The Cathedral, a combination of Gothic and Renaissance style, dominates the downtown skyline with its 19th century towers, a restoration after an 1818 earthquake.

Guadalajara's ideal high plateau, mountain climate at 5,400 feet makes it a comfortable city for walking. Golf is also available at one of the area's five 18 hole and three nine hole clubs. On Sundays from October to March, bullfights are held in the Plaza de Toros.

Another tourist activity is Guadalajara's shopping for arts and crafts made by the local people of Jalisco State. Of note is the Mercado Libertad in Guadalajara billed as the largest Market in Latin America under one roof. Another market of varied goods, located outside of Guadalajara center is the Tlaquepaque, it has the reputation as the world's greatest shopping experience. This market attracts international interior designers.

I booked a room in the Don Quixote hotel, a decent and clean, older hotel about three blocks from the Cathedral.  In-room Wifi and cable are becoming standard amenities in Mexico's modern city hotels.  The room went for 550 Pesos.
For the first day I relaxed in the Centro Historico where outdoor restaurants and coffee shops offer a respite.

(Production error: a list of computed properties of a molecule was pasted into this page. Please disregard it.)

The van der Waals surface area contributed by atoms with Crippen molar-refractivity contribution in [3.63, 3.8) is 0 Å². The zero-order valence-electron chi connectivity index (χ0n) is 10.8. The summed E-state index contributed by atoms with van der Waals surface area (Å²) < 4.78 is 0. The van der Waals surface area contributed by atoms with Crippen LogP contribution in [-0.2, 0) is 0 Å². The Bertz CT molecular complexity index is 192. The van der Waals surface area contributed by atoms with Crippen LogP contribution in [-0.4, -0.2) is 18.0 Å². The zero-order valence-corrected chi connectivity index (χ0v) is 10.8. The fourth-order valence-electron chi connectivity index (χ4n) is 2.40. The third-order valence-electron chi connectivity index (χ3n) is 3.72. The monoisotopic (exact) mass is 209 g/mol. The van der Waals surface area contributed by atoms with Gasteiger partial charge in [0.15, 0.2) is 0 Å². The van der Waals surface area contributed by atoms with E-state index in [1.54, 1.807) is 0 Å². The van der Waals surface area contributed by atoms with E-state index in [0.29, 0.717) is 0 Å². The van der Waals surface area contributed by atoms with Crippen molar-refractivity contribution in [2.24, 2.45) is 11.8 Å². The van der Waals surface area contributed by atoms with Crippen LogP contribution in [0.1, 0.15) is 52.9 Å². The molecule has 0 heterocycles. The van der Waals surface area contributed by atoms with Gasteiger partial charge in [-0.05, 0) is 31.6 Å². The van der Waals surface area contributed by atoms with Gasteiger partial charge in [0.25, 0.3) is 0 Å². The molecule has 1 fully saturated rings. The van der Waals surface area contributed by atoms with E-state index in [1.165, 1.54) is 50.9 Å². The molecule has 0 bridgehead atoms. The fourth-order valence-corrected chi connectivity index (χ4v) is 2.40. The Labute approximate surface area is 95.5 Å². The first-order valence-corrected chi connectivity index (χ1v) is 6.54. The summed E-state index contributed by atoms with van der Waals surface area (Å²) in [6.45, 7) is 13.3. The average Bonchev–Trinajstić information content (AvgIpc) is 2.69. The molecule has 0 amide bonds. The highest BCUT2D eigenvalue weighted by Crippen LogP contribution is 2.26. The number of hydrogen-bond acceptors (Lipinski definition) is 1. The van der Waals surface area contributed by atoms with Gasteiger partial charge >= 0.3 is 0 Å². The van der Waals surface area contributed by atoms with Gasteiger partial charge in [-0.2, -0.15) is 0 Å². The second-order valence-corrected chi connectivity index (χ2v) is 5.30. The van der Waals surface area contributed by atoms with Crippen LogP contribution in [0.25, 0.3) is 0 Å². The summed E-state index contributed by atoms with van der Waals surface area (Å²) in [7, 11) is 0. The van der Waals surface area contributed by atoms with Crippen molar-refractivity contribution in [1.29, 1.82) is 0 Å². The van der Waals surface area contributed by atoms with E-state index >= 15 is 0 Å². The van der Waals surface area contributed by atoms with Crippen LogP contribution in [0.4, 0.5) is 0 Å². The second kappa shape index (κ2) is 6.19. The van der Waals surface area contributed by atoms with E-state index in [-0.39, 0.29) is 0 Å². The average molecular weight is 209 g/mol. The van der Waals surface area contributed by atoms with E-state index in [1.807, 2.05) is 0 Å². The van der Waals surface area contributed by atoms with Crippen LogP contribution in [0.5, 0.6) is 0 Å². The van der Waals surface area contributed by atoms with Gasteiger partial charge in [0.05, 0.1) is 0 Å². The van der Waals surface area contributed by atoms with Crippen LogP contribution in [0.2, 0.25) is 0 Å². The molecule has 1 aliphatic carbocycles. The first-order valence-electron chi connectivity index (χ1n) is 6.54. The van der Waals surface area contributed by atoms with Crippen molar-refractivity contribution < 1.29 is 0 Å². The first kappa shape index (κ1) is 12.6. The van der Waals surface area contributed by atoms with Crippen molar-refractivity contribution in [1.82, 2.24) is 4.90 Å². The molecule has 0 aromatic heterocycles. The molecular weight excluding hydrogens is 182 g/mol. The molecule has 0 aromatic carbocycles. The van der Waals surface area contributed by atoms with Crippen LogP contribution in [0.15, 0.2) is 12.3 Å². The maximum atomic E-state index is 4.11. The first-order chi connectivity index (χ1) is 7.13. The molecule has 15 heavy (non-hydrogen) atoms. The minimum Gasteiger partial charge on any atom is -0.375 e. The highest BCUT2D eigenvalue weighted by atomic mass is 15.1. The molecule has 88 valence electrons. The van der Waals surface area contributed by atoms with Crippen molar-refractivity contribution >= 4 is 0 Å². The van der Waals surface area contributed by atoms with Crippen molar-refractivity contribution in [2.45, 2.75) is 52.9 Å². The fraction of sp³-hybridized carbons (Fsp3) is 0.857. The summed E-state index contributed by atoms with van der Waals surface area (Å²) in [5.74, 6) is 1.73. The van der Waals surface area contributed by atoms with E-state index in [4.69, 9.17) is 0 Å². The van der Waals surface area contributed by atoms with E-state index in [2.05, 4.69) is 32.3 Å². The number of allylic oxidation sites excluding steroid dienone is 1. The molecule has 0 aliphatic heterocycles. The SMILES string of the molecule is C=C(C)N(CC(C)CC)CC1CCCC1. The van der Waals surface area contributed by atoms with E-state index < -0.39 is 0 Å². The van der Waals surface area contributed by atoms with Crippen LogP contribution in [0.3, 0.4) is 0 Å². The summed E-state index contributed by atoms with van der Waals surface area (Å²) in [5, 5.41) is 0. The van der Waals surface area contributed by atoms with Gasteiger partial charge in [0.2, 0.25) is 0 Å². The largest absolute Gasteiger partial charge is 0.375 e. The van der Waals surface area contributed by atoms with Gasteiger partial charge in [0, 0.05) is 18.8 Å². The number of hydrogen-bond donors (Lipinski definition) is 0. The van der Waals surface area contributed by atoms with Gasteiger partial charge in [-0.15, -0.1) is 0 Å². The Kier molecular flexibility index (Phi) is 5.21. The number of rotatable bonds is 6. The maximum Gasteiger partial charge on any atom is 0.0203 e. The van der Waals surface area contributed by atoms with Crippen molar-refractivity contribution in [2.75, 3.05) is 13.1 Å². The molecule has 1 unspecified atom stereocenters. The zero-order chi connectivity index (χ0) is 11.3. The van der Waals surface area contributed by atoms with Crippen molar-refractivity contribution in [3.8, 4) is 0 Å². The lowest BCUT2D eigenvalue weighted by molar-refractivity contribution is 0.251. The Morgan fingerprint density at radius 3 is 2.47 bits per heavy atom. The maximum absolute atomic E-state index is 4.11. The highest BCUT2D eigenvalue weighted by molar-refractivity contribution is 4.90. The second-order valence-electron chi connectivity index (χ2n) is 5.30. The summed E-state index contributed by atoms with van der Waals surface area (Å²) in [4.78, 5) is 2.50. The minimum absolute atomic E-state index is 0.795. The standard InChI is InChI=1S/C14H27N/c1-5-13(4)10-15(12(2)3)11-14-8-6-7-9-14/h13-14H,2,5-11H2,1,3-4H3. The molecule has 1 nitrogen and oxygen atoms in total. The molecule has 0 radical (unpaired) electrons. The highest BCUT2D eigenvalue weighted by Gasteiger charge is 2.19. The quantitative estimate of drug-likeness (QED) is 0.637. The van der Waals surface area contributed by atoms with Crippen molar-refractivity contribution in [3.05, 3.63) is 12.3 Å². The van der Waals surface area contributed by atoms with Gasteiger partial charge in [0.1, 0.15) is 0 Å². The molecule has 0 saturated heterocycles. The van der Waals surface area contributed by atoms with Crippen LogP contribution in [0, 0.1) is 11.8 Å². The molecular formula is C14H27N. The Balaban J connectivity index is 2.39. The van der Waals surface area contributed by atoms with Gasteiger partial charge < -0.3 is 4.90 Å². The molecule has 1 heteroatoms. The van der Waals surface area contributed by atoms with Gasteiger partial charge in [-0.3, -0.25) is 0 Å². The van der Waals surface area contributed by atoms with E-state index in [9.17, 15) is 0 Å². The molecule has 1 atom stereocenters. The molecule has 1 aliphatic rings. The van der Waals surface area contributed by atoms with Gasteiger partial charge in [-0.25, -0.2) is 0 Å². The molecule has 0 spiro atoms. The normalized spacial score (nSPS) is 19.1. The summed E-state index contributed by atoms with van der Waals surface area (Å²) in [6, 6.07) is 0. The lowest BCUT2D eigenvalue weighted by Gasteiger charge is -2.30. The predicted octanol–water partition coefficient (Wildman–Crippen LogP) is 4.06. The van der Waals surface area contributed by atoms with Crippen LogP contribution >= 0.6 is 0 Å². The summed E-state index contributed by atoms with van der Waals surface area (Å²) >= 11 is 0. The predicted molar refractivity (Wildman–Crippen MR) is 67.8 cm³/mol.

There are over 100 hotels in the city that range from 5 star to 3 star. These old hotels give Guadalajara a European flavor which is made more international by national and international flight service out of Guadalajara's Miguel Hidalgo y Costilla, International Airport (GDL), 12 miles southeast of the city. The airport serves Houston, Chicago, and LA as well as Mexico City where flights reach Europe and South America.

The Museo Regional de  Guadalajara displays 
historic artifacts and fossilized bones of  animals that
 once roamed the high plateau of  Central Mexico.

  My first stop was the plazas where artists had set up to demonstrate their craft. Interesting to note that Guadalajara also has a zoo and an adjacent children's amusement park. The Cultural Museum (Museo Regional de  Guadalajara) is located in the historic district near the Cathedral.

Regional Museum (Museo Regional de
Guadalajara) displays artifacts from

various ruins in the area. Find the
entrance at the Rotonda de los 
Jaliscienses Ilustres. 




Find the entrance to the Regional  Museum of Guadalajara 
across  from the park honoring writers  and other notable figures 
from Jalisco State of Mexico. 

During October, Guadalajara hosts an Octoberfest that draws musicians and performers from all of Mexico to celebrate culinary and performing arts.

Guadalajara is also noted for its mariachi bands, strolling musicians who entertain at the restaurants in the Centro Historico.  In September, Guadalajara holds a Mariachi Festival.
The Plaza de Armas offers gardens and wrought
iron benches and a 19th century iron kiosk 

constructed in Paris.


Tequila is another signature tradition  particular to Guadalajara and Jalisco State. 
From Guadalajara I planned a trip to Patscuaro and the ruin site of Tzintzuntzan before I headed north and east to Aguascalientes.




Next: Bus to Aguascalientes